Caffeine: Why it impacts sleep and how to manage it

Written by: Harry Booth



Time to read 3 min

We're all familiar with the alerting effects of caffeine: that's part of the reason we drink it in the first place. But understanding how caffeine interacts with our body helps explain its impact on sleep. 

Why caffeine impacts sleep

While we're awake, a hormone called adenosine accumulates in the body. As adenosine builds up, it causes us to feel sleepier. This is known as sleep pressure.

Caffeine has a similar molecular structure as adenosine, which allows it to bind to the same receptors. This temporarily blocks the sleep-inducing effects of adenosine, making us feel alert.

What the science says about caffeine's effect on sleep quality

One study1 found that consuming caffeine 6 hours before bed resulted in participants sleeping one hour less.

You're probably thinking, 'but I drink coffee in the afternoon and still sleep like a baby.'

I used to be that person. While I was studying, I worked evening shifts in a bar. The first thing I'd do when I started work at 6 pm? Slam back a double-shot latte.

But research shows that even if you do fall asleep, the caffeine in your system will degrade your sleep quality. A single cup of coffee in the evening reduces deep sleep by 20%.

As a result, you may wake up the next day feeling less restored and, ironically, more desperate for caffeine. You may find yourself in a vicious cycle of using caffeine to compensate for poor sleep.

There is also some evidence that caffeine may slightly shift this rhythm2, but more research is needed.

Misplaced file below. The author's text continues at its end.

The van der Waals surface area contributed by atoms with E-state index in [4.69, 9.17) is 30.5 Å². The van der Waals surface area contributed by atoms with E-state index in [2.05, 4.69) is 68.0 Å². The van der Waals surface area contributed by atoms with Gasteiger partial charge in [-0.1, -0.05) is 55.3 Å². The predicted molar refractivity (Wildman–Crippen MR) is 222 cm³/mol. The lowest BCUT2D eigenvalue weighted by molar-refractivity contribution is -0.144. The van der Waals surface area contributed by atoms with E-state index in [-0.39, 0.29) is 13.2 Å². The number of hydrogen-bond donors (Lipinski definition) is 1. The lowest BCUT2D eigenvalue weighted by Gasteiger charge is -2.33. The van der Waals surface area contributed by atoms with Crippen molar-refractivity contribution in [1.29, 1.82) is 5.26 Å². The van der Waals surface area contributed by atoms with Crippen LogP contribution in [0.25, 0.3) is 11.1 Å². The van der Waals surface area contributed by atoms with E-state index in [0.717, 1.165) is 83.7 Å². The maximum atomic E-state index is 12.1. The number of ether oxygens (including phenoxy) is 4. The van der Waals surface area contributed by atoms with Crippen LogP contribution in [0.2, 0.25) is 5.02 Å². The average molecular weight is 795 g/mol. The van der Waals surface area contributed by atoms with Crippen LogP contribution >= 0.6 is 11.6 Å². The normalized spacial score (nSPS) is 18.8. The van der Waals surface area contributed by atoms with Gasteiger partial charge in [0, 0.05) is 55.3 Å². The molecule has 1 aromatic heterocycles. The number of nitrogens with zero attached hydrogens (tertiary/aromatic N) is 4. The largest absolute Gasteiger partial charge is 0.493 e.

"A single cup of coffee in the evening reduces deep sleep by 20%."

The best time to have coffee (and when to stop)

If you've read this far, you may be starting to worry about caffeine's impact on sleep. But you can mitigate the negative effects of caffeine by being mindful of when you consume it.

Researchers study a substance's half-life: how long it takes the body to halve the concentration in the bloodstream. Caffeine has a half-life of 5-7 hours. That means if you have a flat white at 3 pm, your body will have only metabolised half the caffeine content by 8 pm. The other half is still in your system.

Avoiding caffeine 8 hours before bed is a good rule of thumb. However, exactly how many hours you should give depends on many factors.

The rate of caffeine metabolism varies widely from person to person, with 50% of the population possessing a gene that dramatically slows the metabolism of caffeine. Pregnant women or those taking birth control also have a longer caffeine half-life3,4.

Additionally, it's important to consider how much caffeine you're taking. Caffeine's quarter-life is much longer than its half-life. That means high doses of caffeine, even in the morning, may still affect your sleep.

Food Standards Australia New Zealand recommends that you don't exceed 400mg of caffeine5. If you're pregnant, it's recommended you consume only half that amount at 200mg.

Watch out for other sources of caffeine

Coffee is by far the primary source of caffeine. However, many teas, soft drinks and energy drinks contain high amounts of caffeine. Loose-leaf tea contains more caffeine per gram than coffee. But we tend to use more ground coffee per cup. 


  • Avoiding caffeine 8 hours before bed is a good rule of thumb. But we're all different. Be mindful of how caffeine affects you.
  • Everything in moderation. A morning cuppa is fine. But don't overdo it.
  • Watch out for other sneaky sources of caffeine in the evening. Teas, dark chocolate, and even decaffeinated coffee contain enough caffeine to impact your sleep.

I hope you found this helpful. For more recommendations for improving sleep quality, check out our other blog posts.


  1. Drake, C., Roehrs, T., Shambroom, J. & Roth, T. Caffeine effects on sleep taken 0, 3, or 6 hours before going to bed. J. Clin. Sleep Med. JCSM Off. Publ. Am. Acad. Sleep Med. 9, 1195–1200 (2013).

  2. Burke, T. M. et al. Effects of caffeine on the human circadian clock in vivo and in vitro. Sci. Transl. Med. 7, 305ra146-305ra146 (2015).

  3. Ribeiro-Alves, M. A., Trugo, L. C. & Donangelo, C. M. Use of Oral Contraceptives Blunts the Calciuric Effect of Caffeine in Young Adult Women. J. Nutr. 133, 393–398 (2003).

  4. Zealand (, S. designed and developed by bka interactive ltd, Auckland, New. Caffeine. Health Navigator New Zealand

  5. Caffeine.